After an initial panic over the slugs and woodlice eating all my ripe strawberries, I’ve harvested a decent 2.4kg of juicy red fruit. I’ve gone from strawberry despair to strawberry joy in little over a week and all is well in my veg growing world again.
Having researched some more, and taken a closer look at my strawberry bed, I’m now convinced that the slugs and snails did the majority of damage, and the opportunistic woodlice simply finish off what the slugs and snails can’t stomach.
And why not. Good luck to them!
So, this week, the blackfly showed up on my vegetable patch.
This was earlier than I’d been expecting, and interestingly they’d made a beeline for my overwintered broad beans. I don’t normally overwinter broad beans, but late last year I had a few seeds, and missing the buzz of germinating seeds I sowed them under a cloche.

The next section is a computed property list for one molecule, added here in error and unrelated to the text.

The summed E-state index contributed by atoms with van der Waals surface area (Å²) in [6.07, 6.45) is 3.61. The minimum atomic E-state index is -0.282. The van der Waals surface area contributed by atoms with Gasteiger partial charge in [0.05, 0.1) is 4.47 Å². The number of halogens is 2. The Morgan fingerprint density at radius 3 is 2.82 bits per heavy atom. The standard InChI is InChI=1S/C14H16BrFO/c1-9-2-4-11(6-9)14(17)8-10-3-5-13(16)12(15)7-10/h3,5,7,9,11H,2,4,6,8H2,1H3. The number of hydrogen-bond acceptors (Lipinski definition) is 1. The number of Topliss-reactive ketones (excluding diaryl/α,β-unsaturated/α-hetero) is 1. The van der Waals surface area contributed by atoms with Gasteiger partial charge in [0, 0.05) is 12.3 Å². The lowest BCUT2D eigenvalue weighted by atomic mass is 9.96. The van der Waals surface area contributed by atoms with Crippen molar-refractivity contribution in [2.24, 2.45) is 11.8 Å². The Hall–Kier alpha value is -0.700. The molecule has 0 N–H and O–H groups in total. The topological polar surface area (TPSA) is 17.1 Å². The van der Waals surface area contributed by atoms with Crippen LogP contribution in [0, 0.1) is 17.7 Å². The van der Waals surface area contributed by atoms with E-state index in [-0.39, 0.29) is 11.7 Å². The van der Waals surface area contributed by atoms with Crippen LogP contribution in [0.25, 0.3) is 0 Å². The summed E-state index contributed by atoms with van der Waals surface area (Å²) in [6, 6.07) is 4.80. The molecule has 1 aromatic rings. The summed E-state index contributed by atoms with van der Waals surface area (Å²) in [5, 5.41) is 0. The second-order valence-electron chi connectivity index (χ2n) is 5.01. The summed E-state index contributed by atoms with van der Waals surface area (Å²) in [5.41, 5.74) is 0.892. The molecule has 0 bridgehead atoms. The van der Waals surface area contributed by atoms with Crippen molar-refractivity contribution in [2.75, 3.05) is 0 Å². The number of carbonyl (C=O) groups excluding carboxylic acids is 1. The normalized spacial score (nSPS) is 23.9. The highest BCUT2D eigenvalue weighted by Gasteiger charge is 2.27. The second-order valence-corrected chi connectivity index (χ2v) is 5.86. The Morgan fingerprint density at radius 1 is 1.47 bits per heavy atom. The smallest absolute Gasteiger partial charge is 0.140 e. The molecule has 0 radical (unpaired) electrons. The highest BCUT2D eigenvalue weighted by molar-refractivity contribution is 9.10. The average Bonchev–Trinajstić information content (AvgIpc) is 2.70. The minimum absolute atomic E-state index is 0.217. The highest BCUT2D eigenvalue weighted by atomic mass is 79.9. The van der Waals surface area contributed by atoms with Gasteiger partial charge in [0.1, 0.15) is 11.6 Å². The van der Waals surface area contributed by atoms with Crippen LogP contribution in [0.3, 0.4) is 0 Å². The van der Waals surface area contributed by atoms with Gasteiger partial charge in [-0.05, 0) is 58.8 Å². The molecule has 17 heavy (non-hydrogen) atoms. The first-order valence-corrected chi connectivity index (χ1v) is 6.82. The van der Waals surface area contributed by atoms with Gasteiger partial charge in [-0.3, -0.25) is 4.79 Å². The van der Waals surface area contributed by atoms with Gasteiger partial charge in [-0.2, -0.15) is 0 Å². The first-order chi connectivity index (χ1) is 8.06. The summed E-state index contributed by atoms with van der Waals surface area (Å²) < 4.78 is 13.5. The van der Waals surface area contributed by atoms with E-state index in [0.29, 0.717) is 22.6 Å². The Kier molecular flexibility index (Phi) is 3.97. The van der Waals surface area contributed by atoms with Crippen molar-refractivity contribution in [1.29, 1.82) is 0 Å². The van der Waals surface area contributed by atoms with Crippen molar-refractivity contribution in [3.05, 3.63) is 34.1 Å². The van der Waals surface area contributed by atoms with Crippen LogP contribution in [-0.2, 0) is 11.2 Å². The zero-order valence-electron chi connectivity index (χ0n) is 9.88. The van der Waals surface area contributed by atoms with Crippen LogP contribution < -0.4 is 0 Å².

I’ve often heard that overwintered broad beans are less susceptible to blackfly, so I was interested to find out if this really was the case. I hear this advice every year, and I often wonder if it has any truth or is one of those old tales of allotments past.
Fortunately, I caught the blackfly early, loitering on a single bean pod, and quickly tossed the whole thing in my Council garden waste bin.
Since I began growing my own veg, I’m come to terms with a few things, especially where pests are concerned.
Slugs eat lettuces for example. It’s just something that happens, and gradually I’ve realised that the only way to get close to combatting their prolific munching nature is to sow so many seeds that there is enough harvest for the both of you.
But what about the stuff I didn’t expect them to eat? This has taken me by surprise. You assume you’ll lose some salad leaves to the slimies, but I certainly didn’t think I’d be racing the woodlice population to my newly ripening strawberries.
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